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MAME should have three emulator cores for each machine/game: One built for accuracy, and another built for performance, and a third which is the best compromise between accuracy and performance for contemporary computers.

 

I know that's asking a bit much though.

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My concern here is that they might be trading one set of problems for another. GPU's produce quite variable results and which GPU's are they intending to support? Are systems with integrated graphics going to be included or are we talking dedicated GPU's only here?

 

And is there really that much to gain from it? Is the MAME library not already plentiful enough with thousands of successfully emulated arcade machines with emulated graphics from the CPU?

 

I think the best compromise would be to give the user the option of using the GPU in the emulator settings. That way those who want to stick to tried and tested methods can do so while those who want to experiment can do that as well.

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MAME should have three emulator cores for each machine/game: One built for accuracy, and another built for performance, and a third which is the best compromise between accuracy and performance for contemporary computers.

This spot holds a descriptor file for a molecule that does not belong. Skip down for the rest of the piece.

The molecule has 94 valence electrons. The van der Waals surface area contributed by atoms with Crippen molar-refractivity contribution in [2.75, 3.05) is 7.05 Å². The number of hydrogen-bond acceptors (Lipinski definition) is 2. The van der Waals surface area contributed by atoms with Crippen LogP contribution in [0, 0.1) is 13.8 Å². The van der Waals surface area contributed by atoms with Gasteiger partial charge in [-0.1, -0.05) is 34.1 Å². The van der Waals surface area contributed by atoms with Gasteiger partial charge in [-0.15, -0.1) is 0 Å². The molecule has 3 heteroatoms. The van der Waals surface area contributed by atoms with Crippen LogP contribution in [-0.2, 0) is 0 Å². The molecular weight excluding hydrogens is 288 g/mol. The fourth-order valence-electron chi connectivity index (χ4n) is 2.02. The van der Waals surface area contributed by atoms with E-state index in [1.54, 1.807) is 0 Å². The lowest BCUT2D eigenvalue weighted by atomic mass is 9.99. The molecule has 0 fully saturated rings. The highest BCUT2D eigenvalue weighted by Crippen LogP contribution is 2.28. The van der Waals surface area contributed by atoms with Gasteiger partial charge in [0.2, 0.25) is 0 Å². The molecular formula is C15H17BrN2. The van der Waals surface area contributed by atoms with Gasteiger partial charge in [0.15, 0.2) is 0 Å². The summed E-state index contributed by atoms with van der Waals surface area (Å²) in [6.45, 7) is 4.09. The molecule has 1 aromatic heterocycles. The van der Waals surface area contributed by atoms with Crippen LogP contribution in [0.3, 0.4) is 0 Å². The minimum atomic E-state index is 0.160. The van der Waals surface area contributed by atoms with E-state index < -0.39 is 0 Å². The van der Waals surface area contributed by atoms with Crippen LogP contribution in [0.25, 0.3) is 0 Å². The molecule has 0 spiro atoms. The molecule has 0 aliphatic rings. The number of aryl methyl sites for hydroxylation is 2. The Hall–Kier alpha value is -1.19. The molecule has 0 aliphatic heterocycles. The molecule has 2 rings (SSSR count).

I know that's asking a bit much though.

 

That has been tried with another emulator. Byuu dabbled with it for awhile with his SNES emulator. It may work well short term, but for the long haul, it adds more complexity and work (of course), including additional issues trying to maintain three separate target builds.
Byuu has long since dropped the one "built for performance" (bsnes-performance), as well as "best compromise between accuracy and performance" (bsnes-compatibility), and kept the "build for accuracy" (bsnes-accuracy) as the goal...just like MAME. ;)

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The goal for every emulator should be accuracy. This point isn't open for debate. It is the user's responsibility to provide enough host computing power. Besides, if you want a higher performing emulation, then just go with an older version - and don't complain about inaccuracies.

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^^this is how I feel as well. So long as older versions remain readily available (and they will), I can't find anything to complain about with this minor change in direction.

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I'm in agreement that accuracy should ideally always be the priority. But because there can be a considerable wait time for host hardware to become available that is powerful enough to even allow for accurately emulating other hardware, I can sympathize with the decision to forego some accuracy. For example if doing so means the difference between having any emulation at all vs. none. But if it is possible to have better accuracy with hardware that is available then that should be the path. Those who can't (or chose not to) afford hardware of sufficient performance will just need to wait until they can afford it.